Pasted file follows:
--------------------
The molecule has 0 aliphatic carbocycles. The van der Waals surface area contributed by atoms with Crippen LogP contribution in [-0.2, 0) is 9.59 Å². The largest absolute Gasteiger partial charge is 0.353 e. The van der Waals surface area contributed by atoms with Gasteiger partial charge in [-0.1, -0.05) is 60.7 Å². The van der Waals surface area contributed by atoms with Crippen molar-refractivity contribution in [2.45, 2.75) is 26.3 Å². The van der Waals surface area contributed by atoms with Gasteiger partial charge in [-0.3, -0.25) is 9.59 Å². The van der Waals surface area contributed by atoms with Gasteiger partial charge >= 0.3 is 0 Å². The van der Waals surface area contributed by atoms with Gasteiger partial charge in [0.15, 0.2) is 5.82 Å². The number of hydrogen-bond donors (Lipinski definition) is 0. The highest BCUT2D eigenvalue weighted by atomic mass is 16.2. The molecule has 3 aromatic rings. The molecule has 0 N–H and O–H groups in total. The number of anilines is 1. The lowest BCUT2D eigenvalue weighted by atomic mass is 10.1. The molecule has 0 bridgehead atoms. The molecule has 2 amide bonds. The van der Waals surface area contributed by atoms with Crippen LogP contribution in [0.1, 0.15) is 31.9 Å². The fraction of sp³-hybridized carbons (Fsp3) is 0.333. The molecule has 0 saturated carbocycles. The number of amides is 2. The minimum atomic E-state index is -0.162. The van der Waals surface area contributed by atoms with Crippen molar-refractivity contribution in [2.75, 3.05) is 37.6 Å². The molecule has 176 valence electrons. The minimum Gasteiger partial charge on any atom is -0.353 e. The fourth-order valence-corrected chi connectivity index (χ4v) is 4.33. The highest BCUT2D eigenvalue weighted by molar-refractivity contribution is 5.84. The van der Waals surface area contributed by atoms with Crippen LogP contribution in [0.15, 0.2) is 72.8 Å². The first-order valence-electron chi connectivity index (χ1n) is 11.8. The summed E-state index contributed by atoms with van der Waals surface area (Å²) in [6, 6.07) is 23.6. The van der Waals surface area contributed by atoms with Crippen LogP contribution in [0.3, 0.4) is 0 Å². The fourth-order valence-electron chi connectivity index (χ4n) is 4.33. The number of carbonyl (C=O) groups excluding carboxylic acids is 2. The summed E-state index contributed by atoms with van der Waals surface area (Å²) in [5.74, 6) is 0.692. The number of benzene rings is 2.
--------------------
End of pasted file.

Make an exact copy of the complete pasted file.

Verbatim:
The molecule has 0 aliphatic carbocycles. The van der Waals surface area contributed by atoms with Crippen LogP contribution in [-0.2, 0) is 9.59 Å². The largest absolute Gasteiger partial charge is 0.353 e. The van der Waals surface area contributed by atoms with Gasteiger partial charge in [-0.1, -0.05) is 60.7 Å². The van der Waals surface area contributed by atoms with Crippen molar-refractivity contribution in [2.45, 2.75) is 26.3 Å². The van der Waals surface area contributed by atoms with Gasteiger partial charge in [-0.3, -0.25) is 9.59 Å². The van der Waals surface area contributed by atoms with Gasteiger partial charge >= 0.3 is 0 Å². The van der Waals surface area contributed by atoms with Gasteiger partial charge in [0.15, 0.2) is 5.82 Å². The number of hydrogen-bond donors (Lipinski definition) is 0. The highest BCUT2D eigenvalue weighted by atomic mass is 16.2. The molecule has 3 aromatic rings. The molecule has 0 N–H and O–H groups in total. The number of anilines is 1. The lowest BCUT2D eigenvalue weighted by atomic mass is 10.1. The molecule has 0 bridgehead atoms. The molecule has 2 amide bonds. The van der Waals surface area contributed by atoms with Crippen LogP contribution in [0.1, 0.15) is 31.9 Å². The fraction of sp³-hybridized carbons (Fsp3) is 0.333. The molecule has 0 saturated carbocycles. The number of amides is 2. The minimum atomic E-state index is -0.162. The van der Waals surface area contributed by atoms with Crippen molar-refractivity contribution in [2.75, 3.05) is 37.6 Å². The molecule has 176 valence electrons. The minimum Gasteiger partial charge on any atom is -0.353 e. The fourth-order valence-corrected chi connectivity index (χ4v) is 4.33. The highest BCUT2D eigenvalue weighted by molar-refractivity contribution is 5.84. The van der Waals surface area contributed by atoms with Crippen LogP contribution in [0.15, 0.2) is 72.8 Å². The first-order valence-electron chi connectivity index (χ1n) is 11.8. The summed E-state index contributed by atoms with van der Waals surface area (Å²) in [6, 6.07) is 23.6. The van der Waals surface area contributed by atoms with Crippen LogP contribution in [0.3, 0.4) is 0 Å². The fourth-order valence-electron chi connectivity index (χ4n) is 4.33. The number of carbonyl (C=O) groups excluding carboxylic acids is 2. The summed E-state index contributed by atoms with van der Waals surface area (Å²) in [5.74, 6) is 0.692. The number of benzene rings is 2.